The Final Evaluation is completed at the end of the second semester of either the Foundation or Advanced Concentration placement, after the student has finished the 300 hours required for Field Instruction (and a total of 600 hours for each of the Foundation and Advanced Concentration placements). The evaluation is completed by the field instructor in collaboration with the student, and signed by both.


Policy on Late Assignments and Incomplete Grades

Late Assignments: Students are expected to complete all course assignments on time. Instructors may establish a policy regarding the consequences of late assignments and make it known to students by including it in the course syllabus.

Incomplete Grades: Students who are unable to complete all of the assignments for a course by the time the course has ended must request an Incomplete (I) grade from the instructor by submitting an Incomplete Grade Request Form.

I grades are to be used infrequently and only for extraordinary circumstances, and instructors are under no obligation to grant a request for an I grade. If the instructor agrees to grant an I grade, then students must prepare three copies of the form:

  1. Keep one copy for their own records
  2. Give one copy to the instructor
  3. Submit one copy to their academic advisor (MSW Program Office for WS, or coordinator of program for offsite campus).

If the student does not submit a request for an I grade or if the instructor denies the request, the student will receive a grade of “F” (Fail).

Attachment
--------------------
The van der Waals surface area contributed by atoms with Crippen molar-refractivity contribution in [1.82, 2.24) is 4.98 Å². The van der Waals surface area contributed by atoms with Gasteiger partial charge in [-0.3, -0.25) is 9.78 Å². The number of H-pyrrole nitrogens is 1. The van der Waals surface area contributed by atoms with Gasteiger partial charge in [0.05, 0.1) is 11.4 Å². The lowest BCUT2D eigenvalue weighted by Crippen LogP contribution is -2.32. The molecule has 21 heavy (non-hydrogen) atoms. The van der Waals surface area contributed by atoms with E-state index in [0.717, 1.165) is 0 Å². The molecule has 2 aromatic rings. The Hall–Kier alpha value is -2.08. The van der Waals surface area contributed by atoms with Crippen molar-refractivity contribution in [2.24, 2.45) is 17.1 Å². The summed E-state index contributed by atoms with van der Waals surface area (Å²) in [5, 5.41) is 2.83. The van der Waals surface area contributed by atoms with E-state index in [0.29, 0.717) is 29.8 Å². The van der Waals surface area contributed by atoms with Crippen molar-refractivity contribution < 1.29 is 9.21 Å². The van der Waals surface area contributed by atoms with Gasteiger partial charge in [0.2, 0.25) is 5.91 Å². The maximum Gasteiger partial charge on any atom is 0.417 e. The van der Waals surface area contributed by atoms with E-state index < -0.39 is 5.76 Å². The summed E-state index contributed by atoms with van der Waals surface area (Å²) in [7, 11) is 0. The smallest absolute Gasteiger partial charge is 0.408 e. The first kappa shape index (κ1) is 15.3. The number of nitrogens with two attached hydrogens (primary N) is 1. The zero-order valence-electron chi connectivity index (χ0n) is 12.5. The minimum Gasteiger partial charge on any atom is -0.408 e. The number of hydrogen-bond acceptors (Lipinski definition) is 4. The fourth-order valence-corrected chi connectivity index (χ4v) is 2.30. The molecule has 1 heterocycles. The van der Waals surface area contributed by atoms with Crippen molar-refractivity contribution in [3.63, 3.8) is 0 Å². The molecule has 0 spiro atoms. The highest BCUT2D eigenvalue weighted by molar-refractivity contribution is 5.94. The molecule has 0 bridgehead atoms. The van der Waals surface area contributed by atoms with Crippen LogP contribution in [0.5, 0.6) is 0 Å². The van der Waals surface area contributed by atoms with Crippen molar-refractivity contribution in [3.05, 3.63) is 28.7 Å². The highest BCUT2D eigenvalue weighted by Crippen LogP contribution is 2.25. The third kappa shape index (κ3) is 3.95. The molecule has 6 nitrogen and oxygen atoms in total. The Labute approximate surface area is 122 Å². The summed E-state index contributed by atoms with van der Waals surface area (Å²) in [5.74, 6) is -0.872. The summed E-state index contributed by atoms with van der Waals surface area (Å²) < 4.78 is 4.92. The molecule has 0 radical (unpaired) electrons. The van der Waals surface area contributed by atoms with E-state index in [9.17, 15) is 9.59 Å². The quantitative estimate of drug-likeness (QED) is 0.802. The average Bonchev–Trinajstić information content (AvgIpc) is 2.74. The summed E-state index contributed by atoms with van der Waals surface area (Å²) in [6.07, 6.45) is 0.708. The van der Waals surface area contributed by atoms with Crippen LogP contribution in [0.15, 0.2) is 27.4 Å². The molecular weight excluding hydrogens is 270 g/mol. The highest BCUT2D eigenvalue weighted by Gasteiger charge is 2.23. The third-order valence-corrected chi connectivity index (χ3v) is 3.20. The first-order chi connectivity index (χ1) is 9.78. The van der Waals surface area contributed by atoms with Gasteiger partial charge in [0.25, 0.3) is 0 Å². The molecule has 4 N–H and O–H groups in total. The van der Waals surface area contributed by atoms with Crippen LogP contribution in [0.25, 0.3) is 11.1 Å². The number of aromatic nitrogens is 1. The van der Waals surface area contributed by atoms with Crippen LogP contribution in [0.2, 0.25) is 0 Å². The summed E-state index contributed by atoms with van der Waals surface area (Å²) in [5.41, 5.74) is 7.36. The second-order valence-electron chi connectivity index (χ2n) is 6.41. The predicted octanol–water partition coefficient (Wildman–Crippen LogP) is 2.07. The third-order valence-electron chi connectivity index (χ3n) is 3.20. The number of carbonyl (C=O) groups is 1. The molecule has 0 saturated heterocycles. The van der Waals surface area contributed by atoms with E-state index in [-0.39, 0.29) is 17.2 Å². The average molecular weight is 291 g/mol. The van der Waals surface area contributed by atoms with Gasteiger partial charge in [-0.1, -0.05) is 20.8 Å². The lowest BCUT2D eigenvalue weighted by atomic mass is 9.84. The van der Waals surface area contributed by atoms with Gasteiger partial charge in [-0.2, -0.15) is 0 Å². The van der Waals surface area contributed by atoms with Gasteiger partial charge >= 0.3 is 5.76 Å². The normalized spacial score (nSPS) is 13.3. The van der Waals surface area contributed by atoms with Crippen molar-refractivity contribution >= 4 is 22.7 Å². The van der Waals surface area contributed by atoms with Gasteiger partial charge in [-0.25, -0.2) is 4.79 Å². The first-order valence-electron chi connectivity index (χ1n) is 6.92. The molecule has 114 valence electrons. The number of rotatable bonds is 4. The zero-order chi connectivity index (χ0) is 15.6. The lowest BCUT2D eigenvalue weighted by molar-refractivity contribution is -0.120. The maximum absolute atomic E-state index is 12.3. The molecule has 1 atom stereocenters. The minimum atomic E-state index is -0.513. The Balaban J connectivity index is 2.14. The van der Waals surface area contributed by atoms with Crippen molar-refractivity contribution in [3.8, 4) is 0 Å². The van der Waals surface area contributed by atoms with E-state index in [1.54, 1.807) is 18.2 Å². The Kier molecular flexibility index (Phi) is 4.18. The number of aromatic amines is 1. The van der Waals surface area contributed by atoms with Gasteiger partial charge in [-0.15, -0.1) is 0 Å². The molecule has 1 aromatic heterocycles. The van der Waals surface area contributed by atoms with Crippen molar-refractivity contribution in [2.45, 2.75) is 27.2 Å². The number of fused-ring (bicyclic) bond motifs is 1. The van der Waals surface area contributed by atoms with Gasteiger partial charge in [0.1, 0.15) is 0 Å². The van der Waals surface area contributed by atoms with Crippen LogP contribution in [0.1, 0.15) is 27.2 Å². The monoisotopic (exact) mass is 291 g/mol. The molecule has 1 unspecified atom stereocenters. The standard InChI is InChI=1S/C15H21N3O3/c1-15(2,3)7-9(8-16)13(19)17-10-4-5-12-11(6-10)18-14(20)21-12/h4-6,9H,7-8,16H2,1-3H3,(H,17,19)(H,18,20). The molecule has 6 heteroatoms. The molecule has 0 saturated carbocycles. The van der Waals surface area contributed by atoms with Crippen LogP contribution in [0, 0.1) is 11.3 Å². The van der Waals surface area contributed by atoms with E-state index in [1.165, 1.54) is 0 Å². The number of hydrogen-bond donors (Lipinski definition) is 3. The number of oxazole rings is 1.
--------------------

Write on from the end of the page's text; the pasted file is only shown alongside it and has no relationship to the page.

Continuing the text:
It is the obligation of the student who has received an I grade to fulfill the requirements by the due date that was agreed upon with the instructor. The recommended time for students to submit the required assignments is no more than 6 weeks from the due date of the assignment.

Once the requirements are fulfilled, the instructor will issue a change of grade for the student. The recommended time for instructors to submit grades is within 4 weeks from the time the student submits the assignment. Grades will convert to F if the student does not submit the assignment by the agreed-upon date.

Students with any outstanding I grades (an I grade that isn’t resolved by the end of the next semester will be blocked from registering for the next semester. Any student with an academic block is responsible for contacting the Associate Director of the MSW Program. At that point, the student’s education plan will be assessed and registration approval for the next term may be granted on a case-by-case basis.


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Grading Rubric

A   Excellence in integrating conceptual learning with practice situations. Consistently superior performance in dealing with conceptual material. Excellence in written expression and scholarship. Evidence of self-direction in learning with substantial reading activity in depth and breadth. Resourceful, intelligent participation in class discussion. Might include leadership in class projects.